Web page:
The ball target area 30 has a width several times the diameter of a ball, as does the roller 52. A ball receiving or collection area or space 60 (see FIGS. 2 and 3) is provided between the rear of roller 52 and wall 44 below target area 30 at the top for receiving balls striking the target and falling into the space, or balls rolling or otherwise guided into the space by the top 34, side walls 32 and partition 54. These elements constitute a first ball guiding means for directing balls entering the housing through entrance 24 and either directly hitting target 32 or the walls and rolling down partition 54 which, in effect, constitutes a bottom wall for the first guiding means. It should be noted that the roller 52 frictionally engages balls rolling down partition 54 and carries them into the space 60 for action by the propelling means 50. The interior surfaces of the guiding means are preferably lined (not shown) to minimize bouncing of balls. Also an upstanding lip 62 may be provided at the front end of partition 54 to minimize the possibility of the balls rolling out of the housing.

The ball propelling means 50, which constitutes an important feature of the invention, includes the elongated cylindrical roller 52 extending substantially the full width of the ball collection area which, as noted earlier, is of substantial width. It is covered with or made of some frictional material of a nature and density frictionally to engage a ball 16 (see FIG. 2) and press it with sufficient pressure against the arcuate housing portion 46 to propel it toward the ejection opening 26 and the players. The spacing between the roller and wall portion 64 is such that balls are frictionally engaged between the two for a brief period and then released and propelled toward and through the ejection opening.

The ball propelling means 60 and ejection opening 26 are connected by what may be termed a second guiding means or discharge passage constituted by bottom 40 and sidewalls 42 of the bottom housing portion 22, the underside of partition 54, and terminating at the ejection opening 26. The two ball guiding means, i.e., the receiving and returning guide means, are thus vertically displaced and interconnected at the rear by the propelling means which reverses the direction of the balls as well as propels them.

The ball propelling means is continuously in operation when the apparatus is used. To this end, the roller 52 is continuously rotated by an electric motor 64 mounted on a sidewall 42 and driving a roller supporting shaft 66 suitably mounted on bearings 68 mounted on sidewalls 42. The motor is a variable speed motor controlled by an on-off and speed varying control of known type operable by knob 70.

In one embodiment of the invention designed for table tennis balls, the roller diameter was approximately two inches and the motor had a top speed of 7000 rpm. The roller was of relatively soft foam and the spacing between the roller and arcuate wall portion 46 was such that the ball was relatively tightly engaged but not deformed. For other types of balls, harder rollers of rubber or the like can be used.

The vertical angle of ball ejection is varied by selectively positioning the deflector 72 at the ball ejection opening 26. A convenient method of mounting the deflector is on end supports 74 on the housing (FIG. 3) and projecting pintles 76 on the deflector. The deflector is held in one of several angular positions by a semi-circular fixture 78 having several openings 80 for the selective reception of a pin 82 engageable with a wall or bracket 84 extending downwardly from the front end of the lower housing portion 44.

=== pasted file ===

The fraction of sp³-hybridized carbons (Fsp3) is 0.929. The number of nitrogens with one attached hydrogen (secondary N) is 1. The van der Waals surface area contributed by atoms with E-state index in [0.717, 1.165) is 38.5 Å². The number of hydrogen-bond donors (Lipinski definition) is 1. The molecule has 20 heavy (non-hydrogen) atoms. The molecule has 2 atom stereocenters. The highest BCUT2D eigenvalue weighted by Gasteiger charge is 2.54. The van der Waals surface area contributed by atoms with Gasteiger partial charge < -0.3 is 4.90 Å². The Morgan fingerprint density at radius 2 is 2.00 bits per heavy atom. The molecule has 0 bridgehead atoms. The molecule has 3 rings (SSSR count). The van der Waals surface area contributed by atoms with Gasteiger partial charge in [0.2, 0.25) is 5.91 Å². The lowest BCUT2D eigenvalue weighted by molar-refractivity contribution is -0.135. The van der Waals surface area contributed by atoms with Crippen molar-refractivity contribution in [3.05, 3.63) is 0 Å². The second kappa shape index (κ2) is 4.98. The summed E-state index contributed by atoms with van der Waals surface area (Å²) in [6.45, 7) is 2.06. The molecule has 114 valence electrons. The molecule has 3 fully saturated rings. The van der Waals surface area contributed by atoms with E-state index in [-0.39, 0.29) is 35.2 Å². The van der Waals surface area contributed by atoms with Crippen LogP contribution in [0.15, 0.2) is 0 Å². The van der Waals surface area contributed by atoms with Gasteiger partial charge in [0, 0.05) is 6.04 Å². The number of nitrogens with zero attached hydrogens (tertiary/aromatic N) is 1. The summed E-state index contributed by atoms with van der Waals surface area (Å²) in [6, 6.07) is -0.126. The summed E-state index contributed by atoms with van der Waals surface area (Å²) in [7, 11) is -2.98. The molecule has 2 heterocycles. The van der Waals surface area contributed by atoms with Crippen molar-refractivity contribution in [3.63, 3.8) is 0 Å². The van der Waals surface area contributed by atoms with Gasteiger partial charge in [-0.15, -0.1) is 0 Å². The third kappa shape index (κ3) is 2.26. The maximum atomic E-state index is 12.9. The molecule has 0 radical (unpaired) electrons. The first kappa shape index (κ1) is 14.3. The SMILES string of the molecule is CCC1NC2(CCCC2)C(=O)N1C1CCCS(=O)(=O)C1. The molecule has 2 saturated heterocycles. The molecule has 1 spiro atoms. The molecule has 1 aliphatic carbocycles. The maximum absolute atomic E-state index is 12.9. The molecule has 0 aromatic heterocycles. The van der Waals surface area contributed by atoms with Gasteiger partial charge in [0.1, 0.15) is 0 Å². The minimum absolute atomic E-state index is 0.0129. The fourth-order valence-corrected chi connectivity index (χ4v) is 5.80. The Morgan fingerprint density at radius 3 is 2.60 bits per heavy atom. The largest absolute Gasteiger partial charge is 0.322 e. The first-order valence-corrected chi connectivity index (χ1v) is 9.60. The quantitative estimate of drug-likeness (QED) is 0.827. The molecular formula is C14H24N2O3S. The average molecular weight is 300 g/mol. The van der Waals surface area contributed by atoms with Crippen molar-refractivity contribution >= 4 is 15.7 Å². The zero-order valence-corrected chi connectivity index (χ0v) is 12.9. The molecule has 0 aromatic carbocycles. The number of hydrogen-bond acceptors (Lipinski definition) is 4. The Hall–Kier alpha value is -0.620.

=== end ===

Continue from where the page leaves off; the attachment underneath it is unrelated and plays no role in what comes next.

In order to better control or define the direction at which balls are ejected from opening 26, the ejection discharge passage may be divided by upstanding longitudinally extending dividers 88 mounted on bottom wall 40 into a number of definite and angularly spaced apart passages 90a, 90b and 90c, as best shown in FIG. 3. These dividers project upwardly toward a portion a distance sufficient to prevent the balls from being ejected in haphazard fashion. The dividers are provided with arcuate portions in the region of arcuate wall 46 to make the separation more effective.

In use, the apparatus motor 64 is energized and the propelling means roller 52 is continuously rotated during play. One or more players hit balls into the opening 24. The balls hit the target area 30 or housing walls and are guided by the first guiding means to the ball collection region at any point along the width of the propelling means 50. Depending on the position whereat they enter the propelling means, the balls are ejected through one of passages 90a, b or c and opening 26 toward the player or players at an angle determined by the angle of deflector 72. The players hit the balls back and the operation is repeated as long as the players are skillful enough to hit the balls through opening 24.

The foregoing detailed description has been given for clearness of understanding only and no unnecessary limitations should be understood therefrom as some modifications will be obvious to those skilled in the art.

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Referenced by
Citing PatentFiling datePublication dateApplicantTitle
US5188556 *Dec 13, 1991Feb 23, 1993Mark HarteliusBall rolling toy
US6443859Dec 22, 2000Sep 3, 2002The Little Tikes CompanyBaseball training apparatus
US7000922 *Apr 28, 2004Feb 21, 2006Norton David ABall projector for surface projectile game
US7207893 *Jan 13, 2006Apr 24, 2007Matthew LouieGolf chip shot practice device
US7648431 *Oct 13, 2007Jan 19, 2010Roy KinkeadTarget receptacle for catching balls
U.S. Classification473/436, 273/395, 124/78
International ClassificationA63B69/40, A63B65/12
Cooperative ClassificationA63B69/406, A63B65/12
European ClassificationA63B65/12, A63B69/40D